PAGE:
15
Henry Moore in Moore, Russell and Hammacher 1965, unpaginated.
16
Read 1965, p.206.
17
Andrew Causey, The Drawings of Henry Moore, London 2010, p.71.
18
See Sam Smiles, ‘Equivalents for the Megaliths: Prehistory and English Culture, 1920–50’, in David Peters Corbett, Ysanne Holt and Fiona Russell (eds.), The Geographies of Englishness: Landscape and the National Past 1880–1940, New Haven 2002, pp.199–223.
19
Henry Moore, letter to Paul Nash, 15 September 1933, Tate Archive TGA 8313/1/2/153.
20
Penelope Curtis and Fiona Russell, ‘Henry Moore and the Post-War British Landscape: Monuments Ancient and Modern’, in Jane Beckett and Fiona Russell (eds.), Henry Moore: Critical Essays, Aldershot 2003, p.138.
21
Moore’s niece, Ann Garrould, who catalogued Moore’s drawings, deciphered Moore’s hand written note as ‘New Ireland | stump’, while the art historian Christa Lichtenstern has read it as ‘New Ireland | string’. See Ann Garrould (ed.), Henry Moore. Volume 2: Complete Drawings 1930–39, London 1998, p.154, and Christa Lichtenstern, Henry Moore: Work-Theory-Impact, London 2008, p.205.
22
Garrould 1998, p.154.
23
Anon., ‘Acquisitions of Works of Art by Museums and Galleries: Supplement’, Burlington Magazine, vol.107, no.747, June 1965, p.338.
24
Read 1965, p.206.
25
David Nash, ‘Moore and Surrealism Reconsidered’, in Dorothy Kosinski (ed.),Henry Moore: Sculpting the 20th Century, exhibition catalogue, Dallas Museum ofArt, Dallas 2001, p.50. See also Michel Remy, Surrealism in Britain, Aldershot 1999.
26
See, for example, http://www.metmuseum.org/toah/works-of-art/10.210.7, accessed 18 February 2014.
27
Garrould 2003, p.89.
28
Ibid., p.92.
29
Mary Moore, ‘Catalogue’, in Gregor Muir (ed.), Henry Moore: Ideas for Sculpture, exhibition catalogue, Hauser & Wirth, London 2010, p.154.
30
Wilkinson 1987, p.155.
31
Henry Moore, ‘Sculpture in the Open Air: A Talk by Henry Moore on his Sculpture and its Placing in Open-Air Sites’, March 1955, transcript ed. by Robert Melville, Tate Artist Catalogue File, Henry Moore, A23941, reprinted in Philip James (ed.), Henry Moore on Sculpture, London 1966, p.97.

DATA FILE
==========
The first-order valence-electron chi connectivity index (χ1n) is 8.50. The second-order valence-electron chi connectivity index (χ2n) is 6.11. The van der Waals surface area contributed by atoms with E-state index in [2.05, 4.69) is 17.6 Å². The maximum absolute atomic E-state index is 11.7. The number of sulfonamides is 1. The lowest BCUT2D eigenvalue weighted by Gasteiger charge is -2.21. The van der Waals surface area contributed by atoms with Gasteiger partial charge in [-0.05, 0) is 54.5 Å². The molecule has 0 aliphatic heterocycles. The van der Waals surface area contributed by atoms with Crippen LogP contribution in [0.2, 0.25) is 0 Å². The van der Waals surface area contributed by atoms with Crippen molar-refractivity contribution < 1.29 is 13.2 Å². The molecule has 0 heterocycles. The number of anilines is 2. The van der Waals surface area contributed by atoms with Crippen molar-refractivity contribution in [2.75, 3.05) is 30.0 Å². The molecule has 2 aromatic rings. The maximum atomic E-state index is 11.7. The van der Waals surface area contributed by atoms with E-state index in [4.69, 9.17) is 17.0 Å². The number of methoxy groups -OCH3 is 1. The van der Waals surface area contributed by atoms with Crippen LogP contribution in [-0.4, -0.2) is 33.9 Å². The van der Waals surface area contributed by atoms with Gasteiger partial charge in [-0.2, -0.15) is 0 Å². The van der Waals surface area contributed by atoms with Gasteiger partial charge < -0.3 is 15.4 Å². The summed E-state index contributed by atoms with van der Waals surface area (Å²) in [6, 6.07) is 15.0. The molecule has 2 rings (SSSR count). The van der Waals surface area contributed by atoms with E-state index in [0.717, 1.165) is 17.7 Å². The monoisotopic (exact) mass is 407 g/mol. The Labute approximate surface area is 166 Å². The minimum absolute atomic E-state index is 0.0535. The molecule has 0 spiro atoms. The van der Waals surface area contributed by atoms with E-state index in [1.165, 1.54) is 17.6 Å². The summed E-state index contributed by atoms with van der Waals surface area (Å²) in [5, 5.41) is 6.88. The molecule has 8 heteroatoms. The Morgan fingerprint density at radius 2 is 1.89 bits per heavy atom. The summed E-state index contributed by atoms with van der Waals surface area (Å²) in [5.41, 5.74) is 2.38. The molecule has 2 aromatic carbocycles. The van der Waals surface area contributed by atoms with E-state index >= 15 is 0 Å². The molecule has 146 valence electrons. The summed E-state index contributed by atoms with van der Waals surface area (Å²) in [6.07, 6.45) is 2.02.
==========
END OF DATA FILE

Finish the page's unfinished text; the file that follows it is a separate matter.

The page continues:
32
Peyton Skipwith, ‘Catalogue’, in Henry Moore and Michael Rosenauer, exhibition catalogue, Fine Art Society, London 1988, unpaginated.
33
Will Grohmann, The Art of Henry Moore, London 1960, p.197.
34
Anita Feldman Bennet, ‘Rediscovering Humanism’, in Henry Moore: In the Light of Greece, exhibition catalogue, Basil and Elise Goulandris Foundation Museum of Contemporary Art, Andros 2000, p.69.
35
John Russell, Henry Moore, London 1968, p.151.
36
[Richard Calvocoressi], ‘T.2281, Three Motives Against Wall No.2’, The Tate Gallery 1978–80: Illustrated Catalogue of Acquisitions, London 1981, p.126.
37
Moore in Moore, Russell and Hammacher 1965, unpaginated.
38
Ibid.
39
Russell 1968, p.141.
40
Ibid., p.143.
41
Ibid., p.155.
42
Moore cited in Hedgecoe 1968, p.250.
43
Anon., ‘Acquisitions of Works of Art by Museums and Galleries: Supplement’, Burlington Magazine, vol.107, no.747, June 1965, p.338.
44
Margaret Garlake, New Art / New World: British Art in Postwar Society, New Haven and London 1998, p.191.
45
See ‘Note on the Henry Moore Gift’, 1978, Tate Public Records TG 4/6/10/4.
46
These figures are based on those listed in a memo in the records for the exhibition. See Tate Public Records TG 92/344/2.
47
Norman Reid, letter to Mary Danowski, 31 August 1978, Tate Public Records TG 4/6/10/4.
48
Ruth Rattenbury, letter to Mrs B. Tinsley, 25 July 1978, Tate Public Records TG 92/344/2.
49
Henry Moore, ‘Preface’, in Sculpture in Harlow, Harlow 1973, unpaginated.